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"The Little Soldier" Jean Luc Godard (1960/1963)

The 1960s was a time when filmmakers around the world started to become experimental. One of the first experimental filmmakers, Jean-Luc Godard, made several films in the early 1960s that were completely different from traditional cinema worldwide. For example, Eastern European films were beginning to break the rules of propaganda, as Western European films were leaning away from telling a concrete story to simply showing the story through actions where dialogue was not the only way to tell the story.


As this is his second film, there was still more controversy because the story and plot were against the production code of France, and Godard was threatened with being banned from continuing to make films, and this film was unable to be shown in France for many years. As this was an experimental film, the quality and effort put into it seemed poor because Godard seemed to want to rush production, and he even started thinking about the production of this film before he completed his previous film, “Breathless.” Some examples of poor quality included jerky camera movements, dubbed sound, no ambient sounds, and no simple sound effects such as a car engine or car door closing. Believe it or not, the only sound that was appropriately used in this film was a snap of a cigarette lighter, and that’s because Godard likely loved to smoke; other future films he directed, like “Bande a Part,” featured a lot of smoking, specifically in the restaurant scene.


In terms of historical content, France was recovering from the Algerian war, which prompted Godard to build his story around how the soldiers tortured prisoners and how it affected advocates in Europe for peace between the nations, so he created a story about an assassination plot but left out the gun violence and complicated backstories. In this case, a twenty-six-year-old French man planned to assassinate a radio commentator because he had support for Algerian independence. At the same time, that plot shifted away into a typical Godard-style film, a love story with lots of driving around in the streets in France. Although this did not cover torture based on the war, other forms of extreme torture were shown, such as one of the characters being dunked into a bathtub of water over and over, and that was likely done to show anger or frustration instead of using dialogue. Torture was also used when that same character was connected to an electrical generator, and as a result, that actor had bruises and injuries from that stunt.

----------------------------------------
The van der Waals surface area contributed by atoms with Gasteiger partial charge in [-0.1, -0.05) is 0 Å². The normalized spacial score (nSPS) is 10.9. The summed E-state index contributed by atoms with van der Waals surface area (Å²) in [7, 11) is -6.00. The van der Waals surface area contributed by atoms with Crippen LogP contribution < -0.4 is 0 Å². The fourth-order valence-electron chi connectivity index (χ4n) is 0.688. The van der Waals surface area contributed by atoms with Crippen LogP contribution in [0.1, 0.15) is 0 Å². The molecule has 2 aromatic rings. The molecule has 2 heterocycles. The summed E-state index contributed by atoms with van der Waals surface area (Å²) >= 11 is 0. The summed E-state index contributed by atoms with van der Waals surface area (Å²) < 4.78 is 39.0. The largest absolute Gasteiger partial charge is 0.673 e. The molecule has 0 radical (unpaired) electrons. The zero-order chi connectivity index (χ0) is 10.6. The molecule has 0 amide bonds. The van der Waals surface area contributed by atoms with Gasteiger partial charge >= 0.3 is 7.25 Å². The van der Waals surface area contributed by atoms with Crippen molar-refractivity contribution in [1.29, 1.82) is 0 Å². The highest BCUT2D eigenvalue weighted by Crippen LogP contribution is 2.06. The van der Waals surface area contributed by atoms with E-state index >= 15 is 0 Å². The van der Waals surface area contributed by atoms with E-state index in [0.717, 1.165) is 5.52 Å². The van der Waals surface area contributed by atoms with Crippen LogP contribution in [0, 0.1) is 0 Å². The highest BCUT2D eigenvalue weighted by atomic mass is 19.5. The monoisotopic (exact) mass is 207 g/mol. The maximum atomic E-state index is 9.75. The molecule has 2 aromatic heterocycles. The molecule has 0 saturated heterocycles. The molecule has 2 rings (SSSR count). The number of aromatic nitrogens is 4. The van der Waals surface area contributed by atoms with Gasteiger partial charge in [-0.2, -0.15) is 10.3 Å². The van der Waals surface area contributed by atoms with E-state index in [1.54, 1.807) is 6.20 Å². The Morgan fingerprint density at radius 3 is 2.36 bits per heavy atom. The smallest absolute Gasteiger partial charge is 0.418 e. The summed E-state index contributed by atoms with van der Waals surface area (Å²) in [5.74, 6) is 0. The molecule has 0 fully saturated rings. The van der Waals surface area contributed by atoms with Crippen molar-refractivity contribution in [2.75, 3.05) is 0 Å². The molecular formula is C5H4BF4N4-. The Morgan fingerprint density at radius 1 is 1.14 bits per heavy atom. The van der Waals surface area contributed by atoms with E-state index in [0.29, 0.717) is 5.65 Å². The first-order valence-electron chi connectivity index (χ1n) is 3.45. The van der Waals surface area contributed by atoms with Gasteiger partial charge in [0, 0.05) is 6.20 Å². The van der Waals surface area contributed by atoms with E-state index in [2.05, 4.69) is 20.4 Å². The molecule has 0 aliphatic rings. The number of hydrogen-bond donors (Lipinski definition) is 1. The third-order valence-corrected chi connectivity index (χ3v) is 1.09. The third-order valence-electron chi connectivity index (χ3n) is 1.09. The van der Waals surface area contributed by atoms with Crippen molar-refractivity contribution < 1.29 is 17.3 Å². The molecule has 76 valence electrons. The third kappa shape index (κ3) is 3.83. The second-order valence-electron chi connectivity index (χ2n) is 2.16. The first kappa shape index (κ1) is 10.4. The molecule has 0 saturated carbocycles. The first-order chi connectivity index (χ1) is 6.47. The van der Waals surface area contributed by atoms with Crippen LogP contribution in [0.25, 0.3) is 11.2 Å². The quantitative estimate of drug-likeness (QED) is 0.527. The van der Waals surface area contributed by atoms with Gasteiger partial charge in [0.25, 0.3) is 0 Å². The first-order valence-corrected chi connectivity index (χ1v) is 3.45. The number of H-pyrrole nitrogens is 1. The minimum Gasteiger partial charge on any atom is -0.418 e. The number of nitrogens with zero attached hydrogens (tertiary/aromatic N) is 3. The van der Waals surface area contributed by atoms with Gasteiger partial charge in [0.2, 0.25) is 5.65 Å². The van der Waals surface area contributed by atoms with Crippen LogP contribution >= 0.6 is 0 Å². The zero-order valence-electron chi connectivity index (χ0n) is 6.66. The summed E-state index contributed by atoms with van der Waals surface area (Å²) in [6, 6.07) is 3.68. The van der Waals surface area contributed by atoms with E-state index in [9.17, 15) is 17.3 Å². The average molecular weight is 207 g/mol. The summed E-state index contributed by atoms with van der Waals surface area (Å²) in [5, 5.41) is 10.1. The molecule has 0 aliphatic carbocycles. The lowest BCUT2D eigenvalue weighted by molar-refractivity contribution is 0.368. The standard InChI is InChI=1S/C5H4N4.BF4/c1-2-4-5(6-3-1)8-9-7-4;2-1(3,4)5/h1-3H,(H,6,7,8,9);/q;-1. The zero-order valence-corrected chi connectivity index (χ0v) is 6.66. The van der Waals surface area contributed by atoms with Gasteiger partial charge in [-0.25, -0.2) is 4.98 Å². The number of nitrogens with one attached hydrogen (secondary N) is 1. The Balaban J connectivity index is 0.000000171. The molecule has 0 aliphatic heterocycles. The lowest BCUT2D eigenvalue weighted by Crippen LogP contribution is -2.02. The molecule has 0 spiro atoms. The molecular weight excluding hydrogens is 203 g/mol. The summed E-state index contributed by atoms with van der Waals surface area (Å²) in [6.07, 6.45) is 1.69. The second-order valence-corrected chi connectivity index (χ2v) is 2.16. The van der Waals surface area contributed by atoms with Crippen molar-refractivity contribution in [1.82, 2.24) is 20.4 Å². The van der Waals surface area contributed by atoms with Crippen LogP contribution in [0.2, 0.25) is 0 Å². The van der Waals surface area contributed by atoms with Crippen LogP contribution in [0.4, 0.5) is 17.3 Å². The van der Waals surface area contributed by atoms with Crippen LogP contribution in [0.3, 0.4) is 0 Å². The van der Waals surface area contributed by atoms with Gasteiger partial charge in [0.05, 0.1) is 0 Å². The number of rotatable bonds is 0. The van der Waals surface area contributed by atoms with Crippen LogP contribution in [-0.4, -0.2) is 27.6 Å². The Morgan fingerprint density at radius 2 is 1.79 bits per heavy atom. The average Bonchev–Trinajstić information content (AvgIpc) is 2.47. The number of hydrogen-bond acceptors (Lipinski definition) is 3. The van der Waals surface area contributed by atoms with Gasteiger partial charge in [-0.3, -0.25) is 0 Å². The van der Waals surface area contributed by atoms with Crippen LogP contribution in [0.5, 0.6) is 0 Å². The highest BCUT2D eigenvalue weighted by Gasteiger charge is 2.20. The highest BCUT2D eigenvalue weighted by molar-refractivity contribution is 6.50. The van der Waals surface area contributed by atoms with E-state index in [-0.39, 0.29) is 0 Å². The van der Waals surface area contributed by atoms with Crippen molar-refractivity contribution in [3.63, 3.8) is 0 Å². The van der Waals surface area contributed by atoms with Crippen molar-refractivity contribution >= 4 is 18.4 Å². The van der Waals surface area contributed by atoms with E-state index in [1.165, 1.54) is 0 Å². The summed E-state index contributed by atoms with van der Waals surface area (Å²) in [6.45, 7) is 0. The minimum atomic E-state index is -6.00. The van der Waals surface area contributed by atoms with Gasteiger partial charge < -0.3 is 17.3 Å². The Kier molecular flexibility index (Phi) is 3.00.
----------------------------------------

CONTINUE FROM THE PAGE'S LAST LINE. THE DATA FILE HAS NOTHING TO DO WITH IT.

As a result of all this harsh content, it took three years till it was able to be released, in 1963, when the Algerian War ended all because the French government refused to allow Godard to release this harsh film until after the war. The reason why this film was delayed was that it uncovered darkness, whereas his first film covered impulsivity and deliberating breaking societal norms. Another darkness of this film was that there were many dark scenes, which used a lack of sound effects and were filmed at night and alerting the viewers that this film was one of Godard’s darkest and one of his less successful films.

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